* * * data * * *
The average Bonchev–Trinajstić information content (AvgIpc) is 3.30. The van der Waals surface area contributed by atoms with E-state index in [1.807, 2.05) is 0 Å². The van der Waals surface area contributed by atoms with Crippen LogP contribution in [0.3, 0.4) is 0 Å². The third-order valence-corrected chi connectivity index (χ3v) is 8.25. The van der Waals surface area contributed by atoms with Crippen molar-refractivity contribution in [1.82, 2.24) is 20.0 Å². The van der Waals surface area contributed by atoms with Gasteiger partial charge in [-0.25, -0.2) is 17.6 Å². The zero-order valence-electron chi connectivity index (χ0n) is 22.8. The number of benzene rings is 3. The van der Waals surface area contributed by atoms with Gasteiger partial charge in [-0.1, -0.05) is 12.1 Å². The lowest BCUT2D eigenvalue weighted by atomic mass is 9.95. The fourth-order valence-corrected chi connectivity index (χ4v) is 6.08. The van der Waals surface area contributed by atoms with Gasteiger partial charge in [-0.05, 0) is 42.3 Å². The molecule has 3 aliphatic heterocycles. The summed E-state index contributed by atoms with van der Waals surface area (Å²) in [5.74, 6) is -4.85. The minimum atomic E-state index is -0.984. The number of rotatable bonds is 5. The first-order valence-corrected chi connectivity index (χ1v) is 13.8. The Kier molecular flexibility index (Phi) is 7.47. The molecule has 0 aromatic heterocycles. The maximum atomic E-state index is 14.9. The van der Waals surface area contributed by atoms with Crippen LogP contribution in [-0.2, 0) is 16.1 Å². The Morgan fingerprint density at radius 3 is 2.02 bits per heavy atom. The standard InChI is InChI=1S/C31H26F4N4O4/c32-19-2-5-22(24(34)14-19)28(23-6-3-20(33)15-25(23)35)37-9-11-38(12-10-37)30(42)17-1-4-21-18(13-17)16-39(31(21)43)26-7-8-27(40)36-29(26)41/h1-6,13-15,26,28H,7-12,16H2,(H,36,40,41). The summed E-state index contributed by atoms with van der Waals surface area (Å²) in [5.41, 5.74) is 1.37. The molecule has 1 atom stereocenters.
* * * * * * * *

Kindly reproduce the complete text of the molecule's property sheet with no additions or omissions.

The average Bonchev–Trinajstić information content (AvgIpc) is 3.30. The van der Waals surface area contributed by atoms with E-state index in [1.807, 2.05) is 0 Å². The van der Waals surface area contributed by atoms with Crippen LogP contribution in [0.3, 0.4) is 0 Å². The third-order valence-corrected chi connectivity index (χ3v) is 8.25. The van der Waals surface area contributed by atoms with Crippen molar-refractivity contribution in [1.82, 2.24) is 20.0 Å². The van der Waals surface area contributed by atoms with Gasteiger partial charge in [-0.25, -0.2) is 17.6 Å². The zero-order valence-electron chi connectivity index (χ0n) is 22.8. The number of benzene rings is 3. The van der Waals surface area contributed by atoms with Gasteiger partial charge in [-0.1, -0.05) is 12.1 Å². The lowest BCUT2D eigenvalue weighted by atomic mass is 9.95. The fourth-order valence-corrected chi connectivity index (χ4v) is 6.08. The van der Waals surface area contributed by atoms with Gasteiger partial charge in [-0.05, 0) is 42.3 Å². The molecule has 3 aliphatic heterocycles. The summed E-state index contributed by atoms with van der Waals surface area (Å²) in [5.74, 6) is -4.85. The minimum atomic E-state index is -0.984. The number of rotatable bonds is 5. The first-order valence-corrected chi connectivity index (χ1v) is 13.8. The Kier molecular flexibility index (Phi) is 7.47. The molecule has 0 aromatic heterocycles. The maximum atomic E-state index is 14.9. The van der Waals surface area contributed by atoms with Crippen LogP contribution in [-0.2, 0) is 16.1 Å². The Morgan fingerprint density at radius 3 is 2.02 bits per heavy atom. The standard InChI is InChI=1S/C31H26F4N4O4/c32-19-2-5-22(24(34)14-19)28(23-6-3-20(33)15-25(23)35)37-9-11-38(12-10-37)30(42)17-1-4-21-18(13-17)16-39(31(21)43)26-7-8-27(40)36-29(26)41/h1-6,13-15,26,28H,7-12,16H2,(H,36,40,41). The summed E-state index contributed by atoms with van der Waals surface area (Å²) in [5.41, 5.74) is 1.37. The molecule has 1 atom stereocenters.